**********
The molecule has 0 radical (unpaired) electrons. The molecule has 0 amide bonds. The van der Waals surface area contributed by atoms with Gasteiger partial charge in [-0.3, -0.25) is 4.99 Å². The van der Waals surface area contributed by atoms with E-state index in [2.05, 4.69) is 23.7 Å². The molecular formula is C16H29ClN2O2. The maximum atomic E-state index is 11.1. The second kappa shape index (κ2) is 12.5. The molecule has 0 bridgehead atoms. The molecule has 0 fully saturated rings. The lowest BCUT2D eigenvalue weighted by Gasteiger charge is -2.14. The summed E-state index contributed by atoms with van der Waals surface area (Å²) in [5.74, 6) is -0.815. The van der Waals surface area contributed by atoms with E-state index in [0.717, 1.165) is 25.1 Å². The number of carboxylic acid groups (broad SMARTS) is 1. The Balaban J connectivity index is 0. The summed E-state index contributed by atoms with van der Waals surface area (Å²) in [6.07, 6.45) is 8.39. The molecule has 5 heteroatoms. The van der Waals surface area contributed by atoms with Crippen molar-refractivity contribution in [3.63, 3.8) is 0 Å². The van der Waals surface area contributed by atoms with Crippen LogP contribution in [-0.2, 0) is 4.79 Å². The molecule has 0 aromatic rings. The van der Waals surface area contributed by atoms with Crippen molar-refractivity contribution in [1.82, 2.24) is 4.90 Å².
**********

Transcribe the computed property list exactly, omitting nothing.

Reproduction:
The molecule has 0 radical (unpaired) electrons. The molecule has 0 amide bonds. The van der Waals surface area contributed by atoms with Gasteiger partial charge in [-0.3, -0.25) is 4.99 Å². The van der Waals surface area contributed by atoms with E-state index in [2.05, 4.69) is 23.7 Å². The molecular formula is C16H29ClN2O2. The maximum atomic E-state index is 11.1. The second kappa shape index (κ2) is 12.5. The molecule has 0 bridgehead atoms. The molecule has 0 fully saturated rings. The lowest BCUT2D eigenvalue weighted by Gasteiger charge is -2.14. The summed E-state index contributed by atoms with van der Waals surface area (Å²) in [5.74, 6) is -0.815. The van der Waals surface area contributed by atoms with E-state index in [0.717, 1.165) is 25.1 Å². The number of carboxylic acid groups (broad SMARTS) is 1. The Balaban J connectivity index is 0. The summed E-state index contributed by atoms with van der Waals surface area (Å²) in [6.07, 6.45) is 8.39. The molecule has 5 heteroatoms. The van der Waals surface area contributed by atoms with Crippen molar-refractivity contribution in [3.63, 3.8) is 0 Å². The van der Waals surface area contributed by atoms with Crippen LogP contribution in [-0.2, 0) is 4.79 Å². The molecule has 0 aromatic rings. The van der Waals surface area contributed by atoms with Crippen molar-refractivity contribution in [1.82, 2.24) is 4.90 Å².